With Monday marking the midway point of my stay in Park City, here's a notebook dump on a few films I haven't had a chance to write about at length.

Hello I Must Be Going

Thirty-something recent divorcee Amy (Melanie Lynskey) sequesters herself in her parents' Connecticut manse for a summer. There she's shat upon by her infantilizing mom (Blythe Danner), has a secret fling with the 19 year-old stepson of her father's colleague and bonds over Marx brothers movies with her workaholic dad (hence the title, taken from the song in Animal Crackers).

Lynskey is charming and real, sometimes heartbreakingly so, but she can't fully elevate a film stuck between two bad-news brands of cliche: arrested development indie (complete with jangle-rock soundtrack and “boundary-pushing” sexual coupling) and TV movie-style melodrama of personal discovery.

The Invisible War

Director Kirby Dick's expose of the epidemic of sexual harassment and assault in the armed forces doesn't break any formal ground — it was made for PBS' Independent Lens series, and it looks like it. But within a staid, conventional structure, Dick mounts a convincing polemic against the military's boys club bureaucracy, backed by devastating testimony from what seems like dozens of women — and men — whose careers and lives were irreparably damaged by rape, and the military's systematic indifference to their trauma.

The End of Love

The second directorial effort from actor Mark Webber (Scott Pilgrim vs. The World) is a fictionalized, and evidently largely improvised, take on Webber's experiences raising a young son as a single father. Webber plays “himself,” as does his toddler son Isaac; the kid's performance would be astonishing, if there was any indication he understood that he was “acting.” The organic, fascinating story of father and son is bogged down by a lot of narrative contrivance — apparently inserted to give the relationship shape — that scans as false, but the film occasionally drifts into truly dark, cringe-worthily true territory. Also: bonus realism points for the Young Hollywood house party built around a game of Balderdash!

Wrong (above)

Quentin Dupieux's follow-up to Rubber seeks to one-up the killer tire cult hit by setting its action — concerning Dolph (Jack Plotnick), a mild-mannered man whose beloved dog is kidnapped by a self-styled spiritual guru — in a patently unreal world, where clocks strike 7:60 after 7:59, palm trees can mysteriously transform into pine trees and the dead come back to life. But within this fertile setting, the characters are all lame caricatures and the humor anemic, all of it based on self-conscious oddness that is never truly surreal or absurd. The genius of Rubber was that its absurd conceit was played totally straight, as if tires turn serial killer all the time. Wrong takes the opposite approach, constantly drawing attention to its supposed strangeness and inscrutability, and thus deflating anything exciting about them. Witless and gutless, it's thus far the biggest disappointment of the festival.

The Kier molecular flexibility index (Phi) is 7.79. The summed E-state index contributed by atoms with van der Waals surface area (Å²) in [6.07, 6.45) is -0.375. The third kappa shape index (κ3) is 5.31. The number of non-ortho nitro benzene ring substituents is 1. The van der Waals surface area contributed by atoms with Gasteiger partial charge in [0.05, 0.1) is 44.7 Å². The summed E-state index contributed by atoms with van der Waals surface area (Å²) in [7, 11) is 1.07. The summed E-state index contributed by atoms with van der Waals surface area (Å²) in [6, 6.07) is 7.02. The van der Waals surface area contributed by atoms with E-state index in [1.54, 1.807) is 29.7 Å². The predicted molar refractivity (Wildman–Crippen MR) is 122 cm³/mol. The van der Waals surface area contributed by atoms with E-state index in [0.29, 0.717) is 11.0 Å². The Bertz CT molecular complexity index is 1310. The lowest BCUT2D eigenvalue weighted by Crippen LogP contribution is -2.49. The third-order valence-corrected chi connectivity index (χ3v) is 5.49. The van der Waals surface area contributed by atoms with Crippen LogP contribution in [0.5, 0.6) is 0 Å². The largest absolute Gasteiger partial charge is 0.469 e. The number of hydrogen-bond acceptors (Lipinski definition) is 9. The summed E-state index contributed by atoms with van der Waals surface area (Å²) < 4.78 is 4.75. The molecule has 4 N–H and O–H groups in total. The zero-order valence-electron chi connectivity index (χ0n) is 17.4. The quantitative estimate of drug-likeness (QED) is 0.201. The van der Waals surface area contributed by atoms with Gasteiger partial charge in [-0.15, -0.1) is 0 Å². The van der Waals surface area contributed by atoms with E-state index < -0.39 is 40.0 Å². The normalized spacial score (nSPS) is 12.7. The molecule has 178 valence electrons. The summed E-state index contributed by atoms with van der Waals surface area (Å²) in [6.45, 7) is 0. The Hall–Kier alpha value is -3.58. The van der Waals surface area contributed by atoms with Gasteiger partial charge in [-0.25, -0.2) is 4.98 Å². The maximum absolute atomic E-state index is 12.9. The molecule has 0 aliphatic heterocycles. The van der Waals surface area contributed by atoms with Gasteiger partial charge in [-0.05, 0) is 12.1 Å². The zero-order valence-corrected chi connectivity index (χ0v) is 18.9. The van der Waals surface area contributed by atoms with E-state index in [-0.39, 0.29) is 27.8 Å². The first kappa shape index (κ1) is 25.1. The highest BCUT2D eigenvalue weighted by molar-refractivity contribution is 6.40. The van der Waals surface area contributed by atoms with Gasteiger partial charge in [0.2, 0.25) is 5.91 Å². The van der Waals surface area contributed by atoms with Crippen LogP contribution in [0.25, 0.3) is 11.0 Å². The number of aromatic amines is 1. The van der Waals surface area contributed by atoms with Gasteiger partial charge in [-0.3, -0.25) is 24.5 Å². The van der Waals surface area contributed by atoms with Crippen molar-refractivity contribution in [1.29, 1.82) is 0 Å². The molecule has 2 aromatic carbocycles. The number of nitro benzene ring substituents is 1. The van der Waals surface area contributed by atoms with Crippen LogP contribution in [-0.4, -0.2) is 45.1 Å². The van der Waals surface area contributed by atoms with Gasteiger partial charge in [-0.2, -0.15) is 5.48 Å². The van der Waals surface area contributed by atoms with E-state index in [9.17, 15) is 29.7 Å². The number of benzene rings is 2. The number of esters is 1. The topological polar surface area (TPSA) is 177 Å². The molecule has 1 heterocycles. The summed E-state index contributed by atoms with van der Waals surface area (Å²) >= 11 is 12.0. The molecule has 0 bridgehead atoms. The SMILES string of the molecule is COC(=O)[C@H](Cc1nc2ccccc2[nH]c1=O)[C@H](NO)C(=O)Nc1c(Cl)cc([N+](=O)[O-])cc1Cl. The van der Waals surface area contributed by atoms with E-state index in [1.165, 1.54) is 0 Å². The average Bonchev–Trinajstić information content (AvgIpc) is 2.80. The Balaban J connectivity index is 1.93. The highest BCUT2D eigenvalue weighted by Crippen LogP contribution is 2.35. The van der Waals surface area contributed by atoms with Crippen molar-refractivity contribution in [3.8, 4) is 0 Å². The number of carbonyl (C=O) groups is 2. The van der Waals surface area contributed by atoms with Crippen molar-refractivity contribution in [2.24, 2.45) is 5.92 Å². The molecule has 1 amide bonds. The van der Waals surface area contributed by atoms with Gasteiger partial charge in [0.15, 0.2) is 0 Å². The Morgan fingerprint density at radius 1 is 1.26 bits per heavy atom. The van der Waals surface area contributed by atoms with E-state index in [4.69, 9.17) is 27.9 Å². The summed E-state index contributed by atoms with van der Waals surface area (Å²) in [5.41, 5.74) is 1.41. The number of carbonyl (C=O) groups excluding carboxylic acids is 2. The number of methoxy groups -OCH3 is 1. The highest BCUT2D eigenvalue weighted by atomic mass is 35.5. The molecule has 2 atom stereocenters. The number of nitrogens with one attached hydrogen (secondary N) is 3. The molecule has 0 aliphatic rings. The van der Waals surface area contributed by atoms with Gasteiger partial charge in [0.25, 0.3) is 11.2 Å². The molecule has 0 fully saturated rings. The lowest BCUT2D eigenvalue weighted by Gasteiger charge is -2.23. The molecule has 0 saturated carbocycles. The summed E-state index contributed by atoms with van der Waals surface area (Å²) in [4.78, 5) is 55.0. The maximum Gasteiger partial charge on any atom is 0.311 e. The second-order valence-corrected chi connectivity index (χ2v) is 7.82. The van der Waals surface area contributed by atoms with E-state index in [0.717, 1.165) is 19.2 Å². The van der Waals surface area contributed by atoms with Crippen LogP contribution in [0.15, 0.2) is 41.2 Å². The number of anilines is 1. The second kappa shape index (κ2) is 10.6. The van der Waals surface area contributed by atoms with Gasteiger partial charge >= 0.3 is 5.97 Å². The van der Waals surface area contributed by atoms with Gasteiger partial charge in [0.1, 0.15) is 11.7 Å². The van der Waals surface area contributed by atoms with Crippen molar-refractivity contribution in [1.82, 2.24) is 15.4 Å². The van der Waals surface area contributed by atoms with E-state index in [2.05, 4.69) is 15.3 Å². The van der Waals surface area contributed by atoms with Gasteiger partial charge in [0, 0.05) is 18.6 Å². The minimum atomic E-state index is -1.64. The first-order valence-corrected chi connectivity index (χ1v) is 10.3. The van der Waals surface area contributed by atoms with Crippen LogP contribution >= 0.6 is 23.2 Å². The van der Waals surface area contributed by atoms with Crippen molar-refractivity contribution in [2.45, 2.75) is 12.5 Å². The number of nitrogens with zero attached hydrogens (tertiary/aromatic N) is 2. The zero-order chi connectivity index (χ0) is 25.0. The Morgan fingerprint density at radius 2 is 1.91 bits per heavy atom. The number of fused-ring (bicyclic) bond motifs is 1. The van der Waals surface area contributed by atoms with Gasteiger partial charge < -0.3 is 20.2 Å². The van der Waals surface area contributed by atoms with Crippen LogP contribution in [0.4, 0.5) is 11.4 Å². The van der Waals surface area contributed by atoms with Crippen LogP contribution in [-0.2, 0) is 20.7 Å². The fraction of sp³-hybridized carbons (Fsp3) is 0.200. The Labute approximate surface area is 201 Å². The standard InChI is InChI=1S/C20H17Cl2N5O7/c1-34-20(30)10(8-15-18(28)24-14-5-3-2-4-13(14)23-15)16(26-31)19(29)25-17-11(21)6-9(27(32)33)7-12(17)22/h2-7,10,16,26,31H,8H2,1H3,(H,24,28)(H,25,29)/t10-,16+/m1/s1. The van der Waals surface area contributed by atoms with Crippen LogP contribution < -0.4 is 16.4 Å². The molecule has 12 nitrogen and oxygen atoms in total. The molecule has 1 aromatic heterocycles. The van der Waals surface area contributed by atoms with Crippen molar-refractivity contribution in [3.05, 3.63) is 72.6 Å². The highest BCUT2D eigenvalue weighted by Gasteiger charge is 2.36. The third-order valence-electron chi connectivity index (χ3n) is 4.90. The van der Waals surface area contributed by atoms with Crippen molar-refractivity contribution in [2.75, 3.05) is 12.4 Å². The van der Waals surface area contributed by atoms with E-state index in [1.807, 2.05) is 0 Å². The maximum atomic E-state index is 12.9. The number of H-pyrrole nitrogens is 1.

For Ellen

The third feature from director So Yong Kim (Treeless Mountain) is a naturalistic portrait of a Chicago rocker/fuck-up who arrives in a Midwestern small town to answer his long-estranged wife's request for a divorce, hoping to spend time with the daughter he's never met. Virtually a one-man-showcase for Paul Dano, it rises and falls on his performance, and at times it seems like he's doing an awful lot, working too hard for minimal returns. But the film has a 70s American New Wave air to it (Scarecrow came to mind while I was watching it, Five Easy Pieces after) that's hard to shake, and its final scenes take a turn that made me want to watch the film over again from the beginning as soon as it was finished.

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